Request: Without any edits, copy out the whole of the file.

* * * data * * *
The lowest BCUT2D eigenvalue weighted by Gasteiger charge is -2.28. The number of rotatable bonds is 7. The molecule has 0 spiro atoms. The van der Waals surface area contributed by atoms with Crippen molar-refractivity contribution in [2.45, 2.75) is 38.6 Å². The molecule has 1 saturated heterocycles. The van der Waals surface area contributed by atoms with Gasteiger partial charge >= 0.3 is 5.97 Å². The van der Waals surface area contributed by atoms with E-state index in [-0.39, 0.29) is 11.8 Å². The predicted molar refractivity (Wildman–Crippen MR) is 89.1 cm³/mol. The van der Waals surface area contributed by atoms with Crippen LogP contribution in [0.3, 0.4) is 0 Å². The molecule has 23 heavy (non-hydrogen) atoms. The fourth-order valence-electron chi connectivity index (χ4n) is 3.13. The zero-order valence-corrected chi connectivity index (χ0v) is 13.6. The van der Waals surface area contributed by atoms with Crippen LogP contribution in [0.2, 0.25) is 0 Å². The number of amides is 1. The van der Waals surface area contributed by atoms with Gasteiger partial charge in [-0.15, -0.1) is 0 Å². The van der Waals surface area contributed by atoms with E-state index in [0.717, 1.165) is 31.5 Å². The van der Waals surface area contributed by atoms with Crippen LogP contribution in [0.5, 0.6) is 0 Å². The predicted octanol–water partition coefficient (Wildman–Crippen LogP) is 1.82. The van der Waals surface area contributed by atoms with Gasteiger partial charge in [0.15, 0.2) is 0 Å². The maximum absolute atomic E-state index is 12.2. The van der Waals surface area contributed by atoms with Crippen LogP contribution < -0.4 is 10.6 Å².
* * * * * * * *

The lowest BCUT2D eigenvalue weighted by Gasteiger charge is -2.28. The number of rotatable bonds is 7. The molecule has 0 spiro atoms. The van der Waals surface area contributed by atoms with Crippen molar-refractivity contribution in [2.45, 2.75) is 38.6 Å². The molecule has 1 saturated heterocycles. The van der Waals surface area contributed by atoms with Gasteiger partial charge >= 0.3 is 5.97 Å². The van der Waals surface area contributed by atoms with E-state index in [-0.39, 0.29) is 11.8 Å². The predicted molar refractivity (Wildman–Crippen MR) is 89.1 cm³/mol. The van der Waals surface area contributed by atoms with Crippen LogP contribution in [0.3, 0.4) is 0 Å². The molecule has 23 heavy (non-hydrogen) atoms. The fourth-order valence-electron chi connectivity index (χ4n) is 3.13. The zero-order valence-corrected chi connectivity index (χ0v) is 13.6. The van der Waals surface area contributed by atoms with Crippen LogP contribution in [0.2, 0.25) is 0 Å². The number of amides is 1. The van der Waals surface area contributed by atoms with Gasteiger partial charge in [-0.15, -0.1) is 0 Å². The van der Waals surface area contributed by atoms with E-state index in [0.717, 1.165) is 31.5 Å². The van der Waals surface area contributed by atoms with Crippen LogP contribution in [0.5, 0.6) is 0 Å². The predicted octanol–water partition coefficient (Wildman–Crippen LogP) is 1.82. The van der Waals surface area contributed by atoms with Gasteiger partial charge in [0.15, 0.2) is 0 Å². The maximum absolute atomic E-state index is 12.2. The van der Waals surface area contributed by atoms with Crippen LogP contribution < -0.4 is 10.6 Å².